You’re pregnant and you go to each prenatal appointment diligently. You are so excited to meet your new sweet baby. What will they look like? What will their personality be like? And more importantly for the moment, how is birth going to be? You go to a birth class that helps you feel prepared and confident as you go in to labor. And then, there is your baby, in your arms just like you’ve been waiting for.
Now you’re home with your partner and your baby. The first night home you barely get any sleep. It’s been a few days and you still haven’t been sleeping and your body feels sore (an understatement for sure!). You are terrified to have a bowel movement, you’re constipated and have hemorrhoids. You’re anxious about how to care for your baby and it all feels overwhelming. How are you supposed to be caring for this baby, being up all hours of the night feeding and changing diapers while also healing your own, tender postpartum body?
This story is not to scare mothers. This is a reality that far too many women experience. Right now during pregnancy moms concentrate about how to prepare for the birth. Reasonably so, birth is one of the most intense physical events you will ever go through. But ultimately birth lasts anywhere from a few hours up to a few days. Postpartum is the rest of your life.
In order to avoid common stories like the one I outlined above, we need to shift how we prepare for postpartum. Postpartum planning should be a part of every pregnant woman’s planning. I just mentioned that birth is one of the most intense physical events you will ever go through. A marathon may be something that you can easily imagine that is also physically intense. Would you run a marathon without a plan of how to heal your muscles and nourish your body afterwards? I’m guessing you wouldn’t.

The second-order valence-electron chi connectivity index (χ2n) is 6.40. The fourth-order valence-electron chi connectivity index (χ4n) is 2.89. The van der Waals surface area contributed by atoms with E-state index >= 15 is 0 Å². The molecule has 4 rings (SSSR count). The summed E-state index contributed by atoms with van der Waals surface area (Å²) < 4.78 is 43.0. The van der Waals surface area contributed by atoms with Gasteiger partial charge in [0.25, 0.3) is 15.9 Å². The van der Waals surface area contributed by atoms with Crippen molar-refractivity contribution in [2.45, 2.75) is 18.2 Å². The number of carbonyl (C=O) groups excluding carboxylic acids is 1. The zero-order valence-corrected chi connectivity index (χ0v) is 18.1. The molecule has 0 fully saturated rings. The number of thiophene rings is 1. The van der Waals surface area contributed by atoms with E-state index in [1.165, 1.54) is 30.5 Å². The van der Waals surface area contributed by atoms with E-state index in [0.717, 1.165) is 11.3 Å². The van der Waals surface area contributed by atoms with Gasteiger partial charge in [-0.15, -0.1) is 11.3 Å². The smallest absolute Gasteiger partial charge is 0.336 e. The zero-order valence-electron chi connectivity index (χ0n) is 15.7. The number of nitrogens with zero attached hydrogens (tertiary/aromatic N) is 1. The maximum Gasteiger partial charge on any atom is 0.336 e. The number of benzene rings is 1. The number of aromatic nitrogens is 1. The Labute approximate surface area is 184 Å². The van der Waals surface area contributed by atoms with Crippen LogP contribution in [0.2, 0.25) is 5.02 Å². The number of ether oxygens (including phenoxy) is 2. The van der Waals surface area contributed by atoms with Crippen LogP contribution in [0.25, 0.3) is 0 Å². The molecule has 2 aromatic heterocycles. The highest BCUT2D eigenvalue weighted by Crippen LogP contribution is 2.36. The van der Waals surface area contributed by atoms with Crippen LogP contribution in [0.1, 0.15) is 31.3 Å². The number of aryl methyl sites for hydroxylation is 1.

It’s similar, and even more important to plan for what’s to come after your birth. Your body needs more nourishment and care than any other time in your life.
Postpartum mothers deserve proactive medicine. It’s common knowledge that postpartum mamas are susceptible to depression, anxiety and physical ailments like hemorrhoids, incontinence, pain with intercourse, and digestive problems after giving birth. All of these things are preventable if the mother is given the right care and support.
I can tell you the importance of postpartum planning from my two very different postpartum experiences. When I had my first baby, my body felt terrible and after having my second baby, I felt really good. What was the difference? I spent my second pregnancy planning for postpartum. I put together a whole postpartum rejuvenation plan that I diligently put into practice once my baby was born. It was incredible how nurtured and supported I felt during that second postpartum time and I wish that for you too.
Are you pregnant?
Do you want to set up a postpartum plan that helps you feel grounded, empowered and replenished after giving birth? Do you want to avoid common health problems like incontinence and depression after birth? You can. I have a postpartum planning session that’s just for you!